Jeff Symonds has raced all over the world, picking up accolades and medals along the way, but competing at home during this weekend’s Subaru Ironman Canada felt a bit different.
“Oh, it’s amazing right, to have Ironman back (in Penticton, B.C.) and just the energy in town was awesome,” Symonds said Monday, a day after crossing the finish line first with a time of 8:38:03.
Symonds is a long-time racer. He was the winner of the 2015 Ironman Asia-Pacific Championship in Australia and had second-place finishes in 2014 and 2018 at Ironman Canada in Whistler.
There was no pro category for Symonds to race in for this year’s Penticton’s Ironman, so even though he technically came first in the competition he’s not benefitting financially from the win the way he would have if he’d won a race elsewhere.
He took on the course nonetheless, saying simply, “my heart was here.”
“It’s important to me to support my community and make sure that this race is awesome and then inspire the next generation of young athletes,” Symonds said
“I’ve had tons of great role models over the years and I wanted to make sure the kids (who) I coached… and all the kids in Penticton, had that kind of same my inspiration that I had growing up.”
And, he explained, it’s what Pentictonites, like him, do for this competition. They “show up.”
“There were spectators all over the course and, you know, this is a tough course. So I think all the athletes just needed all that support and encouragement to get through.”
Other competitors echoed that sentiment.
In the Age Group race, it was Cory Mayfield from Pasadena, California who came in first with a time of 8:59:15. He said he’d be back one day, knowing that it’s the home of the North American Iron Man.
“It was a great day and support out in the crowd was amazing,” Mayfield said. “The city is perfect for Ironman. It’s the ideal race scenario. So hopefully we’ll be able to come back someday to visit again.”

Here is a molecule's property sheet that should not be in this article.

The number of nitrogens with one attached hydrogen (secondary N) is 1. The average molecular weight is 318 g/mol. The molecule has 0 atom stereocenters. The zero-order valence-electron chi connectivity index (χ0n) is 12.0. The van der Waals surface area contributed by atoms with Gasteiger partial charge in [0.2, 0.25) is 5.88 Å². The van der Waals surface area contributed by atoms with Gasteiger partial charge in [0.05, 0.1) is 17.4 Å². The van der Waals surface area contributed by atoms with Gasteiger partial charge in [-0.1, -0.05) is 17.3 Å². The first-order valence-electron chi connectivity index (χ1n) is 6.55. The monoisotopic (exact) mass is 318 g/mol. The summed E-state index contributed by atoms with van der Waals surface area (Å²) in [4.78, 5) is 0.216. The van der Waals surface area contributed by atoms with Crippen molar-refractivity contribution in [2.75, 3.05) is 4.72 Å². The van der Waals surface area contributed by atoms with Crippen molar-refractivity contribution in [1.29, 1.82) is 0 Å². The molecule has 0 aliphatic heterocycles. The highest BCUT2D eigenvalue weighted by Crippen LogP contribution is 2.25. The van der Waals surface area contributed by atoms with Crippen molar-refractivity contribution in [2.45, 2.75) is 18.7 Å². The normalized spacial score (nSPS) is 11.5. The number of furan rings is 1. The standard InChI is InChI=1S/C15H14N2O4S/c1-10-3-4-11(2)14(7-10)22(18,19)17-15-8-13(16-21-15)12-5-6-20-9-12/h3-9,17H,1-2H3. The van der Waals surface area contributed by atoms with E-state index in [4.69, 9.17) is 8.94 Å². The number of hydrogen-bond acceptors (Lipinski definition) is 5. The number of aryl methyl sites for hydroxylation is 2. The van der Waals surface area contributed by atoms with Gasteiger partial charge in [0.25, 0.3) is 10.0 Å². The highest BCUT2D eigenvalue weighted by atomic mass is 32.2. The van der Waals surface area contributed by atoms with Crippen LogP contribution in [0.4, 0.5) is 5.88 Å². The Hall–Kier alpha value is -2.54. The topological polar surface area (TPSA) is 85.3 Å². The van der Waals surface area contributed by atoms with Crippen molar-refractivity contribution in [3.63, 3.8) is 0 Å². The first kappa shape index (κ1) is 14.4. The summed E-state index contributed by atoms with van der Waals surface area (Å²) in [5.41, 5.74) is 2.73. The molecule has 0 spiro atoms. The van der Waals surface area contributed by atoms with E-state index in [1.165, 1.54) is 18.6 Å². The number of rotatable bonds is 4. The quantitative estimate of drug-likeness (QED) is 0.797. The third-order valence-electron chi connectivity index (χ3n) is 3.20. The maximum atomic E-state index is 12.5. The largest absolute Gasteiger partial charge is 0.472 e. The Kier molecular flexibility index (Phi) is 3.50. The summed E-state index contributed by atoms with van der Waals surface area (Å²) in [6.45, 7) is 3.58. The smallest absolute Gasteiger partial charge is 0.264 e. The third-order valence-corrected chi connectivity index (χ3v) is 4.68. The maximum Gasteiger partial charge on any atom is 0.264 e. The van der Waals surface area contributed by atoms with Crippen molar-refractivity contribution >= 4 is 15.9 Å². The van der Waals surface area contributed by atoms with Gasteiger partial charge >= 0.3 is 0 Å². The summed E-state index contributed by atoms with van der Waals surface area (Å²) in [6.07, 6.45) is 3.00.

First, though, he intends to go to Arizona for another race and, higher on the agenda, to get married.
Jessica Cullen, from Waterloo, Ont., was the top woman contender. She took home a win finishing at 10:08: 05. She said the people of Penticton made a difference.
“I’ve never had crowd support like this in a race before. I mean, hands down,” she said. “(This is) the best Ironman I’ve ever done. Penticton really puts on a show.”
Cullen said that she made Penticton part of her race itinerary because she loves supporting Canadian races first.
“The people are incredible. The volunteers are so great. But also I mean, the scenery – I can’t get over it,” she said. “Like I said, when you’re in those really dark moments, being able to look around and seeing how great everything is, it just is such an incredible race.”
Susie Ernsting, Subaru Ironman Canada race director, said she is thrilled by how everything came together.
“The community came out in droves. They cheered on athletes all over the place and the feedback from the community and the athletes has been phenomenal,” she said.
In 1983, the first North American Ironman event was born, putting Penticton on the map as one of the world’s premier triathlon host communities, and a bucket list destination for Ironman athletes all over the world.
It had left the city for 10 years.
The race is a 226.3-kilometre journey through Penticton and the surrounding areas with a swim in Okanagan Lake, a bike course, and finally a run down to the historic finish line on Lakeshore Drive.
The 2022 Subaru Ironman Canada offered 55 age-group qualifying slots for the 2023 VinFast Ironman World Championship® in Kailua-Kona, Hawaii.